VOLKSWAGEN Group has promoted one of its top engineers, Stefan Ellrott, as head of development for Bugatti, handing him responsibility for overseeing the VW-owned French marque’s future model program beyond the current super-exclusive €2.4 million ($A3.4 million) 1103kW Chiron hypercar.
Unveiled at the Geneva motor show last year, the Chiron was overseen by Willi Netuschil, 58, who announced his retirement in December after five years in the role.
Mr Ellrott, 48, has moved from the ‘overall vehicle development’ division of Volkswagen AG and becomes a member of the board of management at Bugatti, reporting directly to president Wolfgang Duerheimer.
“With Stefan Ellrott, we are welcoming to our ranks an experienced vehicle developer and engineer,” Mr Duerheimer said.
“We are very pleased to have secured his services for Bugatti and are looking forward to tackling our future projects together and shaping the future of our brand.”
Bugatti is yet to confirm its next move in terms of vehicle development, but Chiron variants are anticipated – successors to the Veyron Grand Sport and Super Sport, for example – and overseas reports have speculated that a four-door model will be added to the range at some point.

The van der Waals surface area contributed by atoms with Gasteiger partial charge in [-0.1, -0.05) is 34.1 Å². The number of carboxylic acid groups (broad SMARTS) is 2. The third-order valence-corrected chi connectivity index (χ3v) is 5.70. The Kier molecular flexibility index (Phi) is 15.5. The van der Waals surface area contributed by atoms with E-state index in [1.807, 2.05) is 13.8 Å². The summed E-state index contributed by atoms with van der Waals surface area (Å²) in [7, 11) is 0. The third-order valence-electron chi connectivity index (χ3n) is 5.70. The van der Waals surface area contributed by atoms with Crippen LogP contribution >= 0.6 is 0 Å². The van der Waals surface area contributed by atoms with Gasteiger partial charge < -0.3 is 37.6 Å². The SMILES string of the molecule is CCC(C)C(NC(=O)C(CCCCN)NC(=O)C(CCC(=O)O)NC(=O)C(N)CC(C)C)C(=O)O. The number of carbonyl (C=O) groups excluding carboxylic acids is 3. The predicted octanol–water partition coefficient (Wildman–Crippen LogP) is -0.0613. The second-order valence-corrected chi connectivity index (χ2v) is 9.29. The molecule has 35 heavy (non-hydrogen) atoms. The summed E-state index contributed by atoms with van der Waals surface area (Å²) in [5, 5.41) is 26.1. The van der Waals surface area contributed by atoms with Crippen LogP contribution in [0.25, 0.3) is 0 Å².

Mr Ellrott was most recently responsible for Volkswagen AG prototype management and, from 2013, was head of the geometry and function department.
He started his career with Volkswagen in 1996, working initially in vehicle design and development before stepping up in 2003 as head of development (special models) for the Volkswagen Individual/Volkswagen R division.
Four years later he became overall development chief of VW Individual/R, and served as deputy managing director from 2010-11, before returning to overall vehicle development with Volkswagen AG in 2011.
“The vehicle developers and engineers working for Bugatti are highly motivated and passionate. I feel honoured to be able to manage this extraordinary team,” Mr Ellrott said.
“Bugatti stands for technical superlatives and is therefore a very special automobile brand for an engineer. I am looking forward to exciting projects as well as close and constructive co-operation with the developers and the entire Bugatti team.”
Mr Duerheimer paid tribute to Mr Netuschil and highlighted his work on the Chiron, which was officially unveiled at the Geneva motor show last year and is strictly limited to 500 units – each with a pricetag of around €2.4 million.
Among its many talking points, the Veyron successor is fitted with an 1103kW/1600Nm quad-turbo 8.0-litre W16 engine, and can accelerate from 0-100km/h in less than 2.5s.
“Willi Netuschil successfully managed the development of our current super-sportscar, the Chiron, and has done an outstanding job with his team,” Mr Duerheimer said.
“The Chiron is the new benchmark in the super-sportscar segment. With its wide variety of technical innovations, this exceptional model sets new standards in every respect. Willi Netuschil could not have left us with a more impressive business card.”
By Terry Martin